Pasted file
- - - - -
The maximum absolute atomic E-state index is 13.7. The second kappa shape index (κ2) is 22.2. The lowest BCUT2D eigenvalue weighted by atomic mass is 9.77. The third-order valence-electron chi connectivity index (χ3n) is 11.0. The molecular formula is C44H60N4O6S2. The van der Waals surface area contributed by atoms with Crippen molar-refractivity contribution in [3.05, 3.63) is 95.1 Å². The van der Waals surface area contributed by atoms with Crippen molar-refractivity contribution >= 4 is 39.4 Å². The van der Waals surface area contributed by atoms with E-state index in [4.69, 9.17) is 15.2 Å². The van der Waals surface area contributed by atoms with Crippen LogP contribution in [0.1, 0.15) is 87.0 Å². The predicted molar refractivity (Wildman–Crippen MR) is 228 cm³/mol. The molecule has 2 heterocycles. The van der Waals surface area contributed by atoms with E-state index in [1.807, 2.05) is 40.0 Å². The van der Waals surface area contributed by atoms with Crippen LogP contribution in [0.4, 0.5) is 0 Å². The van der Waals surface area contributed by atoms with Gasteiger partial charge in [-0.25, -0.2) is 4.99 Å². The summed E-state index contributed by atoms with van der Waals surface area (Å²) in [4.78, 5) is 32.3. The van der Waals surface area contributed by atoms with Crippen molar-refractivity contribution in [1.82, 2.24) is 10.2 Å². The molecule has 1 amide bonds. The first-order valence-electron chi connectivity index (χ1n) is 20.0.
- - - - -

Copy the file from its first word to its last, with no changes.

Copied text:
The maximum absolute atomic E-state index is 13.7. The second kappa shape index (κ2) is 22.2. The lowest BCUT2D eigenvalue weighted by atomic mass is 9.77. The third-order valence-electron chi connectivity index (χ3n) is 11.0. The molecular formula is C44H60N4O6S2. The van der Waals surface area contributed by atoms with Crippen molar-refractivity contribution in [3.05, 3.63) is 95.1 Å². The van der Waals surface area contributed by atoms with Crippen molar-refractivity contribution >= 4 is 39.4 Å². The van der Waals surface area contributed by atoms with E-state index in [4.69, 9.17) is 15.2 Å². The van der Waals surface area contributed by atoms with Crippen LogP contribution in [0.1, 0.15) is 87.0 Å². The predicted molar refractivity (Wildman–Crippen MR) is 228 cm³/mol. The molecule has 2 heterocycles. The van der Waals surface area contributed by atoms with E-state index in [1.807, 2.05) is 40.0 Å². The van der Waals surface area contributed by atoms with Crippen LogP contribution in [0.4, 0.5) is 0 Å². The van der Waals surface area contributed by atoms with Gasteiger partial charge in [-0.25, -0.2) is 4.99 Å². The summed E-state index contributed by atoms with van der Waals surface area (Å²) in [4.78, 5) is 32.3. The van der Waals surface area contributed by atoms with Crippen molar-refractivity contribution in [1.82, 2.24) is 10.2 Å². The molecule has 1 amide bonds. The first-order valence-electron chi connectivity index (χ1n) is 20.0.